Sunday, March 18, 2012

Feeling Safe...

Since my diagnosis on New Year's Eve, I have not searched the internet or read much of anything about breast cancer.  I gathered most of my information from meeting with the doctors and nurses and from speaking to other people who have had the same diagnosis. I'm certain not everyone would agree that this was the correct approach but, it is what I needed to do for me.  Now that I'm almost 3 months into this "temporary job position", I'm slowly feeling my way around and reading things in small chunks to prevent myself from getting too overwhelmed.  

Something I read yesterday mentioned how many women who have been diagnosed with cancer find it difficult to feel safe in their own bodies.  I think I may have nodded in agreement when I read it.  It is so true and sums up how I am feeling these days, although I never thought to verbalize it in that manner.   Being diagnosed with cancer leaves you feeling vulnerable and much so that every twang of pain becomes a trigger to an emotional response of fear and concern.  I was already an anxious person prior to my diagnosis, so each day it is an effort for me to address these responses in a way that does not paralyze me with fear. The Big C has intruded in my body and it has left me scarred both emotionally and physically; I am different and have to learn to be comfortable with the "new" me.   I have to choose not to give in to the Big C's unwelcome visit, but rather show it the door on its way out (and bolt it tightly).   Let's just say I'm conquering my anxiety issues head on with real life practice.  Of course they're still there, but I try not to allow them to overtake my life.   Unwelcome visitors do not deserve that much attention.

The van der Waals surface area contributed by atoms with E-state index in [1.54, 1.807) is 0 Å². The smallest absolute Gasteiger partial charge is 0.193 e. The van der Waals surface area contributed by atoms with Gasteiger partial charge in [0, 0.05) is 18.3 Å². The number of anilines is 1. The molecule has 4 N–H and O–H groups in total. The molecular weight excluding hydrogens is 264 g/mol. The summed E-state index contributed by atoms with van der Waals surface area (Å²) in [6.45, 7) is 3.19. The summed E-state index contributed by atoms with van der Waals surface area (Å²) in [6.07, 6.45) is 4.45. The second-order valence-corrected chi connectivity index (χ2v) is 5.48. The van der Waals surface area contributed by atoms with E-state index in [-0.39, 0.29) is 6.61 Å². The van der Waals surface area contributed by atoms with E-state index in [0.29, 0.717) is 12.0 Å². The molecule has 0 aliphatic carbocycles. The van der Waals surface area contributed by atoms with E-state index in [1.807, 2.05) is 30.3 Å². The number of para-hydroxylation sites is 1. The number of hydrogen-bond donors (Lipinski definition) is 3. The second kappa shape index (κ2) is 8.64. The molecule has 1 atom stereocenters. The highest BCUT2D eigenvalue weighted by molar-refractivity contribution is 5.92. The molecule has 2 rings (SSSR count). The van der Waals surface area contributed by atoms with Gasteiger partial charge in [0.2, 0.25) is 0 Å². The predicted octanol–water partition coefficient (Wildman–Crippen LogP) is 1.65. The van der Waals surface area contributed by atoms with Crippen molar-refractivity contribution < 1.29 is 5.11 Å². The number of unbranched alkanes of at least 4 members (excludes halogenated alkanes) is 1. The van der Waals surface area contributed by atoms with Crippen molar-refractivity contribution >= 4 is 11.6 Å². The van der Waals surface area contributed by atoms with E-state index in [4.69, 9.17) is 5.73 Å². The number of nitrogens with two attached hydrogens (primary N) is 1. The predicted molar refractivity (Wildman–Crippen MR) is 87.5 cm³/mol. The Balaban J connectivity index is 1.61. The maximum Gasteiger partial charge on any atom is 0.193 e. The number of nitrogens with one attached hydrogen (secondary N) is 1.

Otherwise I'd miss out on moments like this...

I'm sure as time goes on, I will learn to "feel safe" in my own body, but for now, I'm a work in progress.  It's like the caterpillar learning to become a butterfly and with my cocoon of family and friends, I  will get there, but it's an intricate journey that takes some patience.

Anxiety does not empty tomorrow of its sorrows, but only empties today of its strength.

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